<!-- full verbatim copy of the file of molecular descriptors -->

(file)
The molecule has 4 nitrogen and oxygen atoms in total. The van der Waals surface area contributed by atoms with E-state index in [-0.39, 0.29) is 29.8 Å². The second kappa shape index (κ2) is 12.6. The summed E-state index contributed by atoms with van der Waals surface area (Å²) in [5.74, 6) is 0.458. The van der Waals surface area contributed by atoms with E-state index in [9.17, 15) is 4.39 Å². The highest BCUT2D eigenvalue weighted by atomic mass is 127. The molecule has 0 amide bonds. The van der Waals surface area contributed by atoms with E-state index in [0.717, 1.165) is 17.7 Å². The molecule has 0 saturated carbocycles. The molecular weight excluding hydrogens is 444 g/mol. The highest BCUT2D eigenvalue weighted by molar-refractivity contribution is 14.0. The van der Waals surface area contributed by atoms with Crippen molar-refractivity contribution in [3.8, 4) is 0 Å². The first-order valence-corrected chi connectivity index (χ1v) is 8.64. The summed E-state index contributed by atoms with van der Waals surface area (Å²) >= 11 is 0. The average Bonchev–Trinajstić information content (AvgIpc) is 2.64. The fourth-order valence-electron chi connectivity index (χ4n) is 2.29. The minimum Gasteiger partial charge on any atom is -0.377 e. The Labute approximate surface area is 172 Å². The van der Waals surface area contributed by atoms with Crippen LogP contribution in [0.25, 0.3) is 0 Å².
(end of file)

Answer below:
The molecule has 4 nitrogen and oxygen atoms in total. The van der Waals surface area contributed by atoms with E-state index in [-0.39, 0.29) is 29.8 Å². The second kappa shape index (κ2) is 12.6. The summed E-state index contributed by atoms with van der Waals surface area (Å²) in [5.74, 6) is 0.458. The van der Waals surface area contributed by atoms with E-state index in [9.17, 15) is 4.39 Å². The highest BCUT2D eigenvalue weighted by atomic mass is 127. The molecule has 0 amide bonds. The van der Waals surface area contributed by atoms with E-state index in [0.717, 1.165) is 17.7 Å². The molecule has 0 saturated carbocycles. The molecular weight excluding hydrogens is 444 g/mol. The highest BCUT2D eigenvalue weighted by molar-refractivity contribution is 14.0. The van der Waals surface area contributed by atoms with Crippen molar-refractivity contribution in [3.8, 4) is 0 Å². The first-order valence-corrected chi connectivity index (χ1v) is 8.64. The summed E-state index contributed by atoms with van der Waals surface area (Å²) >= 11 is 0. The average Bonchev–Trinajstić information content (AvgIpc) is 2.64. The fourth-order valence-electron chi connectivity index (χ4n) is 2.29. The minimum Gasteiger partial charge on any atom is -0.377 e. The Labute approximate surface area is 172 Å². The van der Waals surface area contributed by atoms with Crippen LogP contribution in [0.25, 0.3) is 0 Å².